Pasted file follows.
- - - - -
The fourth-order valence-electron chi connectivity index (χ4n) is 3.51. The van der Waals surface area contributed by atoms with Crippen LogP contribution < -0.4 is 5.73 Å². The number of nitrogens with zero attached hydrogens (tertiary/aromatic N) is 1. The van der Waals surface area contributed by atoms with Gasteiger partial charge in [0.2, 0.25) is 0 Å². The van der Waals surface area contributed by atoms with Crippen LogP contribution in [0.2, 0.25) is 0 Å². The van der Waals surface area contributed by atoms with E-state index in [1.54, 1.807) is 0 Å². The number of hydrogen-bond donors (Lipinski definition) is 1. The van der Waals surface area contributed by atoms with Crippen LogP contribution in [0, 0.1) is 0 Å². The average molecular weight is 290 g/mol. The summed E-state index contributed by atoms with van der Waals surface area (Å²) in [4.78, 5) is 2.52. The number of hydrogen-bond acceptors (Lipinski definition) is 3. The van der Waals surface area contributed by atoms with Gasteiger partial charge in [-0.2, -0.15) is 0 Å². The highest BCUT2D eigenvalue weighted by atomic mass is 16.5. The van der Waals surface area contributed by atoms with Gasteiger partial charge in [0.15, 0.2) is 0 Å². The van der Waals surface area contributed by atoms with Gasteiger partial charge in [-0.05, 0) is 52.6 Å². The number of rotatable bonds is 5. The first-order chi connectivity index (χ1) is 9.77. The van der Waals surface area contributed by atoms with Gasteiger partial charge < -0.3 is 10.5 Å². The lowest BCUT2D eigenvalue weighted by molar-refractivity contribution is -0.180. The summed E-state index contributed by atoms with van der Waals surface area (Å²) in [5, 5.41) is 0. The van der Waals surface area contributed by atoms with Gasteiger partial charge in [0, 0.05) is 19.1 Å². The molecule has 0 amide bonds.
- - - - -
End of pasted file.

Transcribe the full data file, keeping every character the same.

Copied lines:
The fourth-order valence-electron chi connectivity index (χ4n) is 3.51. The van der Waals surface area contributed by atoms with Crippen LogP contribution < -0.4 is 5.73 Å². The number of nitrogens with zero attached hydrogens (tertiary/aromatic N) is 1. The van der Waals surface area contributed by atoms with Gasteiger partial charge in [0.2, 0.25) is 0 Å². The van der Waals surface area contributed by atoms with Crippen LogP contribution in [0.2, 0.25) is 0 Å². The van der Waals surface area contributed by atoms with E-state index in [1.54, 1.807) is 0 Å². The number of hydrogen-bond donors (Lipinski definition) is 1. The van der Waals surface area contributed by atoms with Crippen LogP contribution in [0, 0.1) is 0 Å². The average molecular weight is 290 g/mol. The summed E-state index contributed by atoms with van der Waals surface area (Å²) in [4.78, 5) is 2.52. The number of hydrogen-bond acceptors (Lipinski definition) is 3. The van der Waals surface area contributed by atoms with Gasteiger partial charge in [-0.2, -0.15) is 0 Å². The highest BCUT2D eigenvalue weighted by atomic mass is 16.5. The van der Waals surface area contributed by atoms with Gasteiger partial charge in [0.15, 0.2) is 0 Å². The van der Waals surface area contributed by atoms with Gasteiger partial charge in [-0.05, 0) is 52.6 Å². The number of rotatable bonds is 5. The first-order chi connectivity index (χ1) is 9.77. The van der Waals surface area contributed by atoms with Gasteiger partial charge < -0.3 is 10.5 Å². The lowest BCUT2D eigenvalue weighted by molar-refractivity contribution is -0.180. The summed E-state index contributed by atoms with van der Waals surface area (Å²) in [5, 5.41) is 0. The van der Waals surface area contributed by atoms with Gasteiger partial charge in [0, 0.05) is 19.1 Å². The molecule has 0 amide bonds.